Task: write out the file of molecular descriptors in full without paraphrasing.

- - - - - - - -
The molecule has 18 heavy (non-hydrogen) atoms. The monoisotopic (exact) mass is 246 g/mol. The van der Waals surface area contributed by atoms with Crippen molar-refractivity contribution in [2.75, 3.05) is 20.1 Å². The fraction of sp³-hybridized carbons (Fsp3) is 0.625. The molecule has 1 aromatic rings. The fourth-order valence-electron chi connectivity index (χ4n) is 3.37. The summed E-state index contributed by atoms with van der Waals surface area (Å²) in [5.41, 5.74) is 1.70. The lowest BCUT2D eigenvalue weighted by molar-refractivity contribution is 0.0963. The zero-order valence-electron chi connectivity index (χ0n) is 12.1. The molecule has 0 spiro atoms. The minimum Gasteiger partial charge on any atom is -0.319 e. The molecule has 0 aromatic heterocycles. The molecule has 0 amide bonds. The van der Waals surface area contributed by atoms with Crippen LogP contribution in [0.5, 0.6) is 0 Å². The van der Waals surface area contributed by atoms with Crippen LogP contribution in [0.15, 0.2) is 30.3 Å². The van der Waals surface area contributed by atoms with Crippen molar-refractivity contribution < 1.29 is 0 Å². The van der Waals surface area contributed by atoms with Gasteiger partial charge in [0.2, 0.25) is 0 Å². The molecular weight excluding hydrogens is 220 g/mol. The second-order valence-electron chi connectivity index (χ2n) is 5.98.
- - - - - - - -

The molecule has 18 heavy (non-hydrogen) atoms. The monoisotopic (exact) mass is 246 g/mol. The van der Waals surface area contributed by atoms with Crippen molar-refractivity contribution in [2.75, 3.05) is 20.1 Å². The fraction of sp³-hybridized carbons (Fsp3) is 0.625. The molecule has 1 aromatic rings. The fourth-order valence-electron chi connectivity index (χ4n) is 3.37. The summed E-state index contributed by atoms with van der Waals surface area (Å²) in [5.41, 5.74) is 1.70. The lowest BCUT2D eigenvalue weighted by molar-refractivity contribution is 0.0963. The zero-order valence-electron chi connectivity index (χ0n) is 12.1. The molecule has 0 spiro atoms. The minimum Gasteiger partial charge on any atom is -0.319 e. The molecule has 0 aromatic heterocycles. The molecule has 0 amide bonds. The van der Waals surface area contributed by atoms with Crippen LogP contribution in [0.5, 0.6) is 0 Å². The van der Waals surface area contributed by atoms with Crippen LogP contribution in [0.15, 0.2) is 30.3 Å². The van der Waals surface area contributed by atoms with Crippen molar-refractivity contribution < 1.29 is 0 Å². The van der Waals surface area contributed by atoms with Gasteiger partial charge in [0.2, 0.25) is 0 Å². The molecular weight excluding hydrogens is 220 g/mol. The second-order valence-electron chi connectivity index (χ2n) is 5.98.